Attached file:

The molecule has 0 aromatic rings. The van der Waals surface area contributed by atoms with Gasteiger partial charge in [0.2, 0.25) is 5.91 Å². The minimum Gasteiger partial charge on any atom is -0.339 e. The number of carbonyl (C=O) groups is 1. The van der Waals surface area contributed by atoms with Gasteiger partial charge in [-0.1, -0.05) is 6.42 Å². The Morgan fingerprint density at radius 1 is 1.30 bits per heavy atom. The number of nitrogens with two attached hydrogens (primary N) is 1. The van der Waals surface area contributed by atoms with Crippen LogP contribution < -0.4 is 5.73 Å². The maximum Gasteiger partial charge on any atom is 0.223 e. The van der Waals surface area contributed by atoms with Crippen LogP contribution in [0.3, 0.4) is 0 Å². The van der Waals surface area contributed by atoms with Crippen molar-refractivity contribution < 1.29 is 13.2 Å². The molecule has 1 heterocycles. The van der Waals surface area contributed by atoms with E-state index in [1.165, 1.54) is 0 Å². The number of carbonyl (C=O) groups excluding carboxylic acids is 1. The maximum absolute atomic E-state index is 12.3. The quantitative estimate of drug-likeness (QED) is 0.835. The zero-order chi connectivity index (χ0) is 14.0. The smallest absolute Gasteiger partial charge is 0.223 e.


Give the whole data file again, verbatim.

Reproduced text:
The molecule has 0 aromatic rings. The van der Waals surface area contributed by atoms with Gasteiger partial charge in [0.2, 0.25) is 5.91 Å². The minimum Gasteiger partial charge on any atom is -0.339 e. The number of carbonyl (C=O) groups is 1. The van der Waals surface area contributed by atoms with Gasteiger partial charge in [-0.1, -0.05) is 6.42 Å². The Morgan fingerprint density at radius 1 is 1.30 bits per heavy atom. The number of nitrogens with two attached hydrogens (primary N) is 1. The van der Waals surface area contributed by atoms with Crippen LogP contribution < -0.4 is 5.73 Å². The maximum Gasteiger partial charge on any atom is 0.223 e. The van der Waals surface area contributed by atoms with Crippen LogP contribution in [0.3, 0.4) is 0 Å². The van der Waals surface area contributed by atoms with Crippen molar-refractivity contribution < 1.29 is 13.2 Å². The molecule has 1 heterocycles. The van der Waals surface area contributed by atoms with E-state index in [1.165, 1.54) is 0 Å². The number of carbonyl (C=O) groups excluding carboxylic acids is 1. The maximum absolute atomic E-state index is 12.3. The quantitative estimate of drug-likeness (QED) is 0.835. The zero-order chi connectivity index (χ0) is 14.0. The smallest absolute Gasteiger partial charge is 0.223 e.